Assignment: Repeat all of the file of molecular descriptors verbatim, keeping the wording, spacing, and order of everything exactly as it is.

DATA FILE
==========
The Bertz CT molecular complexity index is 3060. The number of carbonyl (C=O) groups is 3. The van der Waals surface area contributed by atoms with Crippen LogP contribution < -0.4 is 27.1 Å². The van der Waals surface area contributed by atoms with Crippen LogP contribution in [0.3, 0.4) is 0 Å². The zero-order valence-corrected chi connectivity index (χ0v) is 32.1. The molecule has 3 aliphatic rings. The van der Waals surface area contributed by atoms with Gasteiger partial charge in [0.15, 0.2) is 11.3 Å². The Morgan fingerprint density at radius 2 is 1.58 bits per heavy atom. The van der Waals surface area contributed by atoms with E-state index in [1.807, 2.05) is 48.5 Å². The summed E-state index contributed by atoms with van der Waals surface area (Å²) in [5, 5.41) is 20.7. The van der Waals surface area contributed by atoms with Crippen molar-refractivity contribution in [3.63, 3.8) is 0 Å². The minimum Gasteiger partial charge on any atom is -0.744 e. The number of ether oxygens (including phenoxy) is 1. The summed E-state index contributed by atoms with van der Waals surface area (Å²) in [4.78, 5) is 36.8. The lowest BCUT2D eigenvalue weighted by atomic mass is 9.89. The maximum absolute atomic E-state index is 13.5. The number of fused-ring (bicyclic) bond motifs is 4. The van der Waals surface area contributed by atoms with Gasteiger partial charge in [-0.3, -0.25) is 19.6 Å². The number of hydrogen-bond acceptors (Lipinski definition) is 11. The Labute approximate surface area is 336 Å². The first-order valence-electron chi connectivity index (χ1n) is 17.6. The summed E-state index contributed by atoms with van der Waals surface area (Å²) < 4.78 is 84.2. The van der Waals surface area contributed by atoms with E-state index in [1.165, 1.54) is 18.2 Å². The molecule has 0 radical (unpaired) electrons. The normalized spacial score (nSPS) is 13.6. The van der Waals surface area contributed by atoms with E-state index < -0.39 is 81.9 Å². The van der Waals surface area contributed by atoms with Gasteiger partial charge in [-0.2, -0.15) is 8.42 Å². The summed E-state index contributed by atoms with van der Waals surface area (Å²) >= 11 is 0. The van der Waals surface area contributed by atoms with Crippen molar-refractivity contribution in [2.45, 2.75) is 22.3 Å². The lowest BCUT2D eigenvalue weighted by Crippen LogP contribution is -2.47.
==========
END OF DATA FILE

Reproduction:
The Bertz CT molecular complexity index is 3060. The number of carbonyl (C=O) groups is 3. The van der Waals surface area contributed by atoms with Crippen LogP contribution < -0.4 is 27.1 Å². The van der Waals surface area contributed by atoms with Crippen LogP contribution in [0.3, 0.4) is 0 Å². The zero-order valence-corrected chi connectivity index (χ0v) is 32.1. The molecule has 3 aliphatic rings. The van der Waals surface area contributed by atoms with Gasteiger partial charge in [0.15, 0.2) is 11.3 Å². The Morgan fingerprint density at radius 2 is 1.58 bits per heavy atom. The van der Waals surface area contributed by atoms with E-state index in [1.807, 2.05) is 48.5 Å². The summed E-state index contributed by atoms with van der Waals surface area (Å²) in [5, 5.41) is 20.7. The van der Waals surface area contributed by atoms with Crippen molar-refractivity contribution in [3.63, 3.8) is 0 Å². The minimum Gasteiger partial charge on any atom is -0.744 e. The number of ether oxygens (including phenoxy) is 1. The summed E-state index contributed by atoms with van der Waals surface area (Å²) in [4.78, 5) is 36.8. The lowest BCUT2D eigenvalue weighted by atomic mass is 9.89. The maximum absolute atomic E-state index is 13.5. The number of fused-ring (bicyclic) bond motifs is 4. The van der Waals surface area contributed by atoms with Gasteiger partial charge in [-0.3, -0.25) is 19.6 Å². The number of hydrogen-bond acceptors (Lipinski definition) is 11. The Labute approximate surface area is 336 Å². The first-order valence-electron chi connectivity index (χ1n) is 17.6. The summed E-state index contributed by atoms with van der Waals surface area (Å²) < 4.78 is 84.2. The van der Waals surface area contributed by atoms with E-state index in [1.165, 1.54) is 18.2 Å². The molecule has 0 radical (unpaired) electrons. The normalized spacial score (nSPS) is 13.6. The van der Waals surface area contributed by atoms with E-state index < -0.39 is 81.9 Å². The van der Waals surface area contributed by atoms with Gasteiger partial charge in [-0.2, -0.15) is 8.42 Å². The summed E-state index contributed by atoms with van der Waals surface area (Å²) >= 11 is 0. The van der Waals surface area contributed by atoms with Crippen molar-refractivity contribution in [2.45, 2.75) is 22.3 Å². The lowest BCUT2D eigenvalue weighted by Crippen LogP contribution is -2.47.